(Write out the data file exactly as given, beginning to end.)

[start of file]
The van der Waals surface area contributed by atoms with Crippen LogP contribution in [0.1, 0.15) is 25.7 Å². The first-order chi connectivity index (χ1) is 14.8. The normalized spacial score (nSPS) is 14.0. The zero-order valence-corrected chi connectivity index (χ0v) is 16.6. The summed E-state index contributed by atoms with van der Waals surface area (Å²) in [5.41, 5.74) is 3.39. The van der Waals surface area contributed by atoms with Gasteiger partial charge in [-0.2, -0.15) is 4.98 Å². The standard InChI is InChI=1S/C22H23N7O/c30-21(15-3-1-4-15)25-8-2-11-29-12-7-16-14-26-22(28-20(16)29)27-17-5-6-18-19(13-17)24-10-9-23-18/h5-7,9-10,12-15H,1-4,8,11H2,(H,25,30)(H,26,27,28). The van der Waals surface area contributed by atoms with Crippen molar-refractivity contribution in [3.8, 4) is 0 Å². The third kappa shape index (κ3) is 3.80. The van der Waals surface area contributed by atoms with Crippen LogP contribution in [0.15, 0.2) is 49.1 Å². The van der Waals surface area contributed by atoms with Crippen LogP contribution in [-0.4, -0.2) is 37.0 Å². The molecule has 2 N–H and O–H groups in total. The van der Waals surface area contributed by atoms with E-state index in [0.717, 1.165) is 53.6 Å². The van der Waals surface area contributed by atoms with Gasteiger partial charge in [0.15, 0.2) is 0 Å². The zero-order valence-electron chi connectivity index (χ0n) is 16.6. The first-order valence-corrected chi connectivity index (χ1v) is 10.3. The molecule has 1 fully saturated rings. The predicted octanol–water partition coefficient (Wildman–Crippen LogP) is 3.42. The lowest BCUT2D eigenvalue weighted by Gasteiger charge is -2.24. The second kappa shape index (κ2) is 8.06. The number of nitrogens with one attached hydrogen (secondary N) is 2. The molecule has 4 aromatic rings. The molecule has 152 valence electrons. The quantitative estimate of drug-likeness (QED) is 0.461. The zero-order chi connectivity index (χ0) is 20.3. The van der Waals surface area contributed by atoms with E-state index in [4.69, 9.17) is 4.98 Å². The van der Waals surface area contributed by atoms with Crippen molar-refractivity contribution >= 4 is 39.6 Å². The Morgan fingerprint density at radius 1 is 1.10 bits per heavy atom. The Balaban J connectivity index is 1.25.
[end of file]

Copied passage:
The van der Waals surface area contributed by atoms with Crippen LogP contribution in [0.1, 0.15) is 25.7 Å². The first-order chi connectivity index (χ1) is 14.8. The normalized spacial score (nSPS) is 14.0. The zero-order valence-corrected chi connectivity index (χ0v) is 16.6. The summed E-state index contributed by atoms with van der Waals surface area (Å²) in [5.41, 5.74) is 3.39. The van der Waals surface area contributed by atoms with Gasteiger partial charge in [-0.2, -0.15) is 4.98 Å². The standard InChI is InChI=1S/C22H23N7O/c30-21(15-3-1-4-15)25-8-2-11-29-12-7-16-14-26-22(28-20(16)29)27-17-5-6-18-19(13-17)24-10-9-23-18/h5-7,9-10,12-15H,1-4,8,11H2,(H,25,30)(H,26,27,28). The van der Waals surface area contributed by atoms with Crippen molar-refractivity contribution in [3.8, 4) is 0 Å². The third kappa shape index (κ3) is 3.80. The van der Waals surface area contributed by atoms with Crippen LogP contribution in [0.15, 0.2) is 49.1 Å². The van der Waals surface area contributed by atoms with Crippen LogP contribution in [-0.4, -0.2) is 37.0 Å². The molecule has 2 N–H and O–H groups in total. The van der Waals surface area contributed by atoms with E-state index in [0.717, 1.165) is 53.6 Å². The van der Waals surface area contributed by atoms with Gasteiger partial charge in [0.15, 0.2) is 0 Å². The zero-order valence-electron chi connectivity index (χ0n) is 16.6. The first-order valence-corrected chi connectivity index (χ1v) is 10.3. The molecule has 1 fully saturated rings. The predicted octanol–water partition coefficient (Wildman–Crippen LogP) is 3.42. The lowest BCUT2D eigenvalue weighted by Gasteiger charge is -2.24. The second kappa shape index (κ2) is 8.06. The number of nitrogens with one attached hydrogen (secondary N) is 2. The molecule has 4 aromatic rings. The molecule has 152 valence electrons. The quantitative estimate of drug-likeness (QED) is 0.461. The zero-order chi connectivity index (χ0) is 20.3. The van der Waals surface area contributed by atoms with E-state index in [4.69, 9.17) is 4.98 Å². The van der Waals surface area contributed by atoms with Crippen molar-refractivity contribution >= 4 is 39.6 Å². The Morgan fingerprint density at radius 1 is 1.10 bits per heavy atom. The Balaban J connectivity index is 1.25.